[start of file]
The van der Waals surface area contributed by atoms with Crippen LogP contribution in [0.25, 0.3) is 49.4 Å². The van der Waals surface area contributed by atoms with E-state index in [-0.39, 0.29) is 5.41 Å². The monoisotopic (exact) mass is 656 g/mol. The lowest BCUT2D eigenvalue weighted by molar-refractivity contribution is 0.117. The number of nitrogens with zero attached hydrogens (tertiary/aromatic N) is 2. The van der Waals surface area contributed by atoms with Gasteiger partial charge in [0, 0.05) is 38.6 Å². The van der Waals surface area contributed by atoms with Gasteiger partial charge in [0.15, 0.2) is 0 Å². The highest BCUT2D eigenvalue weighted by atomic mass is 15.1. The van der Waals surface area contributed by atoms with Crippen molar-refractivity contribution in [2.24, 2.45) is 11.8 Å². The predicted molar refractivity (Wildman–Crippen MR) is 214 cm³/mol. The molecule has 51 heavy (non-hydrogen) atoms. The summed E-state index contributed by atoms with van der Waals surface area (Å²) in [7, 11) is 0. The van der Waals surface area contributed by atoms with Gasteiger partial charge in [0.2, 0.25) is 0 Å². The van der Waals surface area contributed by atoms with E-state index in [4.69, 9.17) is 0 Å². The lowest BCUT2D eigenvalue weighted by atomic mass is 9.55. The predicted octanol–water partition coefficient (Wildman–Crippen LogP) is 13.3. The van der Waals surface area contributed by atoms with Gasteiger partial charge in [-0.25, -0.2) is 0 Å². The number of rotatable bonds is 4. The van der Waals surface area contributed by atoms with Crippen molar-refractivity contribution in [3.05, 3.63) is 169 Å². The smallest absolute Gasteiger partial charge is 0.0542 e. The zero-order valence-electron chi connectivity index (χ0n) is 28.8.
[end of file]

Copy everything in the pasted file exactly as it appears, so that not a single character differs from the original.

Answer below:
The van der Waals surface area contributed by atoms with Crippen LogP contribution in [0.25, 0.3) is 49.4 Å². The van der Waals surface area contributed by atoms with E-state index in [-0.39, 0.29) is 5.41 Å². The monoisotopic (exact) mass is 656 g/mol. The lowest BCUT2D eigenvalue weighted by molar-refractivity contribution is 0.117. The number of nitrogens with zero attached hydrogens (tertiary/aromatic N) is 2. The van der Waals surface area contributed by atoms with Gasteiger partial charge in [0, 0.05) is 38.6 Å². The van der Waals surface area contributed by atoms with Gasteiger partial charge in [0.15, 0.2) is 0 Å². The highest BCUT2D eigenvalue weighted by atomic mass is 15.1. The van der Waals surface area contributed by atoms with Crippen molar-refractivity contribution in [2.24, 2.45) is 11.8 Å². The predicted molar refractivity (Wildman–Crippen MR) is 214 cm³/mol. The molecule has 51 heavy (non-hydrogen) atoms. The summed E-state index contributed by atoms with van der Waals surface area (Å²) in [7, 11) is 0. The van der Waals surface area contributed by atoms with Gasteiger partial charge in [0.2, 0.25) is 0 Å². The van der Waals surface area contributed by atoms with E-state index in [4.69, 9.17) is 0 Å². The lowest BCUT2D eigenvalue weighted by atomic mass is 9.55. The predicted octanol–water partition coefficient (Wildman–Crippen LogP) is 13.3. The van der Waals surface area contributed by atoms with Gasteiger partial charge in [-0.25, -0.2) is 0 Å². The number of rotatable bonds is 4. The van der Waals surface area contributed by atoms with Crippen molar-refractivity contribution in [3.05, 3.63) is 169 Å². The smallest absolute Gasteiger partial charge is 0.0542 e. The zero-order valence-electron chi connectivity index (χ0n) is 28.8.